Warning: geek content ahead.
When my nose is to the grindstone, I use C++ pretty frequently. One (honestly quite minor) thing about the language has been bothering me of late.
The standard library provided with C++ has a set of facilities (“classes” for those of you in the know) for writing things (primarily to files) called iostreams. It also provides a ‘string’ class to manage ‘strings’ of characters; like this sentence, for instance.
To open a file with an iostream (an fstream specifically) you have to provide a filename. Filenames, like all words, consist of a series (or string) of characters. As such, you might hope to provide the requisite file name in a string object…
But your hopes would be dashed. C++ is based on an earlier language, called (get ready for it) C. In C, strings of characters were handled by a special convention: you would “point” to a place in memory that held the series of characters, and a “null” value (zero) would mark the end of the string. In C++ parlance, the creatures that use this convention are called c-strs. Guess what format the fstream class expects of file names? Yup, the c-str.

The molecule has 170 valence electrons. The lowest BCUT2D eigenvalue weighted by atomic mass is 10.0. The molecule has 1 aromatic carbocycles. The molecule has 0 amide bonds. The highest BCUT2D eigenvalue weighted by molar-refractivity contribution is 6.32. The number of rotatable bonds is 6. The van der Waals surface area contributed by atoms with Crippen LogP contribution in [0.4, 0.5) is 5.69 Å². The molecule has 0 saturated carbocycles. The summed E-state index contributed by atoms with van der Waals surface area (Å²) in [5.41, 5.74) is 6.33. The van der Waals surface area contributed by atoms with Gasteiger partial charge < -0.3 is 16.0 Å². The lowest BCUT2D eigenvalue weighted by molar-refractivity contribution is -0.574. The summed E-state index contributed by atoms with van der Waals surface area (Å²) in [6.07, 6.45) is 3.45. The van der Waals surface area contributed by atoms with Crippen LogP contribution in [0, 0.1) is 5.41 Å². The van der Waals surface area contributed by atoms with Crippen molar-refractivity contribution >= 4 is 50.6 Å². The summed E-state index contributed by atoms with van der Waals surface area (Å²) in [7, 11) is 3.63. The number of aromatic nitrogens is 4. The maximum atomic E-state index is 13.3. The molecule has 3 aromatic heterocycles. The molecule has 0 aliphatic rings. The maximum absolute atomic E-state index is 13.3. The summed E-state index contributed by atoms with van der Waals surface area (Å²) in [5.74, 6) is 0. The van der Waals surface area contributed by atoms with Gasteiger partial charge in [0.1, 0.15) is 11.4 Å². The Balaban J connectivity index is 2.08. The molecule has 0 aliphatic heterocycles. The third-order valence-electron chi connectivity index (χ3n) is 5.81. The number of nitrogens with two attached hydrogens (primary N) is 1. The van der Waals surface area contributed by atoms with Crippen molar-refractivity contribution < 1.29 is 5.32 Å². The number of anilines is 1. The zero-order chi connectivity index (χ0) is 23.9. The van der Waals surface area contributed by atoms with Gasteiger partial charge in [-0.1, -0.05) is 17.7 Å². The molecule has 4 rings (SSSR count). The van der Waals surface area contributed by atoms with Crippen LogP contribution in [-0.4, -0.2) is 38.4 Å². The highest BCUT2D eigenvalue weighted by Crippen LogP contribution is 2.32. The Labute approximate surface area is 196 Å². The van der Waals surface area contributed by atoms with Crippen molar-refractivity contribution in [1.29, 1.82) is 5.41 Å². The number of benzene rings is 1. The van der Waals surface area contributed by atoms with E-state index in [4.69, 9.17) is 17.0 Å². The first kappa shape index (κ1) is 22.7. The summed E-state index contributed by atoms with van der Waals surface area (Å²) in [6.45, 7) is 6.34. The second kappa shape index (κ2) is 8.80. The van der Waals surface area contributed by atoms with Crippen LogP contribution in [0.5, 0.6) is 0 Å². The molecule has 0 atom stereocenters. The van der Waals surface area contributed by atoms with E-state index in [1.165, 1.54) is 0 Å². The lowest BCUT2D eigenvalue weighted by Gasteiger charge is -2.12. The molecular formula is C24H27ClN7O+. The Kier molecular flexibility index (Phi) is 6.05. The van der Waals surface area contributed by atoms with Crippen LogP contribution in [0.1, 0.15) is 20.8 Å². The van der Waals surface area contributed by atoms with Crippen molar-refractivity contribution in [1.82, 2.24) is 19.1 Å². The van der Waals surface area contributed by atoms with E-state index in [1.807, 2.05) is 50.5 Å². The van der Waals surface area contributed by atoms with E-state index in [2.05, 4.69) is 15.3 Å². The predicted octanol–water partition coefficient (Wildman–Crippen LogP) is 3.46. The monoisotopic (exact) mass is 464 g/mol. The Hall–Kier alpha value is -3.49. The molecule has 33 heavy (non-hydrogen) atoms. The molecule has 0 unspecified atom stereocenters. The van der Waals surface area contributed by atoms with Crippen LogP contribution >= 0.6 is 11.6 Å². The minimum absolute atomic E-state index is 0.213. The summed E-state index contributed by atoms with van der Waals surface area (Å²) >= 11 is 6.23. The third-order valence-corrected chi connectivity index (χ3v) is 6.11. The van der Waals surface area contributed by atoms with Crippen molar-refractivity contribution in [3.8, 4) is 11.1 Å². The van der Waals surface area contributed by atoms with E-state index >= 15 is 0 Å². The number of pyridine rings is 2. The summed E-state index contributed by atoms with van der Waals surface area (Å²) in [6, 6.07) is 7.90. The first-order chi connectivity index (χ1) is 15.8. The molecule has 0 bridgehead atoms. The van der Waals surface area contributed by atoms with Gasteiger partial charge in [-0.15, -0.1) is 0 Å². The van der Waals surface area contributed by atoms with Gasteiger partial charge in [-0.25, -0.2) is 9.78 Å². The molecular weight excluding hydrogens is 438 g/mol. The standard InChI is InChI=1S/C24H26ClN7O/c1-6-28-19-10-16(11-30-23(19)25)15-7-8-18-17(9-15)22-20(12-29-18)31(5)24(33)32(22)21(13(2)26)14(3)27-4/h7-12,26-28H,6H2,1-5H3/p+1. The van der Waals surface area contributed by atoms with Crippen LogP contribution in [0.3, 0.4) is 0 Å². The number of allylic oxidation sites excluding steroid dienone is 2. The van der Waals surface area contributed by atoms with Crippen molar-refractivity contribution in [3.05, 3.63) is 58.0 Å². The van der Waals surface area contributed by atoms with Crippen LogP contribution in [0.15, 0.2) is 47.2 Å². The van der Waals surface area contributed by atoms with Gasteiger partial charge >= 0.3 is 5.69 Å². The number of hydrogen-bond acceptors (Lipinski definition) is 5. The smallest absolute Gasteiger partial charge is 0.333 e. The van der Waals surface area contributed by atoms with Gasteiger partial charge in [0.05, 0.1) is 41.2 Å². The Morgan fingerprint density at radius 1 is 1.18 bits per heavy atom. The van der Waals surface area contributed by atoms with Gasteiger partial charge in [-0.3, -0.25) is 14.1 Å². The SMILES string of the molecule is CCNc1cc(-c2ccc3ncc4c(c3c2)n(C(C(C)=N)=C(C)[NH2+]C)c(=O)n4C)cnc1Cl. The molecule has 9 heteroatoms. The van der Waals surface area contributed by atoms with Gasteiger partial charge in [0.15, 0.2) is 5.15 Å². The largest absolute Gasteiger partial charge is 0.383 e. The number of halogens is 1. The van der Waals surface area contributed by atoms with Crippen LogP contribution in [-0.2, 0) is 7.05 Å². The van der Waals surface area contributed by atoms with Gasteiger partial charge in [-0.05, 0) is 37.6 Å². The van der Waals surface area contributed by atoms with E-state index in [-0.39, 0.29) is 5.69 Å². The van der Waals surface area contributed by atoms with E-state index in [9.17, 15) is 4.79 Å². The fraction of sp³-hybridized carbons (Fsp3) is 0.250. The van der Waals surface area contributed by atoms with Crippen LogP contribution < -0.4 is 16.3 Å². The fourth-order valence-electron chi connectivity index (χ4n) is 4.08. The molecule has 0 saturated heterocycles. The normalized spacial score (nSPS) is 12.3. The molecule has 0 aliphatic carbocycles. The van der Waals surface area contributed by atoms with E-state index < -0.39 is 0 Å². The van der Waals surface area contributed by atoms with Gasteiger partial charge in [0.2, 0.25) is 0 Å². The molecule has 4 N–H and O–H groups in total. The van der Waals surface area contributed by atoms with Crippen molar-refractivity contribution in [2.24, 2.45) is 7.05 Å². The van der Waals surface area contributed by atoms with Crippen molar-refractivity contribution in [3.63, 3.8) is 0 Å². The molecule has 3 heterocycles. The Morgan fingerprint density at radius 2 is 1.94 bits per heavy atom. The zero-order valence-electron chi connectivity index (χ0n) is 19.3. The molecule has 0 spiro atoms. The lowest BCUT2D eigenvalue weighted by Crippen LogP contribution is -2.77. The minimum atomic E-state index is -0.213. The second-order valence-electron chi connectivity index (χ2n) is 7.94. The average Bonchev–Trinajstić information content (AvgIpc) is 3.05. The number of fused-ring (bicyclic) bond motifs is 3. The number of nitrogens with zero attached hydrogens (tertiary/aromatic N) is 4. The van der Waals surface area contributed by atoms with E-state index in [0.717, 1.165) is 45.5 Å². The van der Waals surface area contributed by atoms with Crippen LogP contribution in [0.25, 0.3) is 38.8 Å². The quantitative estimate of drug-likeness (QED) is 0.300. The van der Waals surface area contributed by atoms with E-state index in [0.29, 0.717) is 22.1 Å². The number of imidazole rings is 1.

Now, I don’t mind that fstream accepts c-strs. There are still an awful lot of them floating around, and if you’re mixing C (or C-style) code with C++ — the chances of which are excellent — you’ll appreciate that fstream does this. But why, oh why, does fstream not accept file names in the form of a string object? Why must I convert a C++ construct (the string object containing the file name) to a C construct (a c-str containing the file name) in order to use a C++ construct (the fstream)?
Poor form, in my book.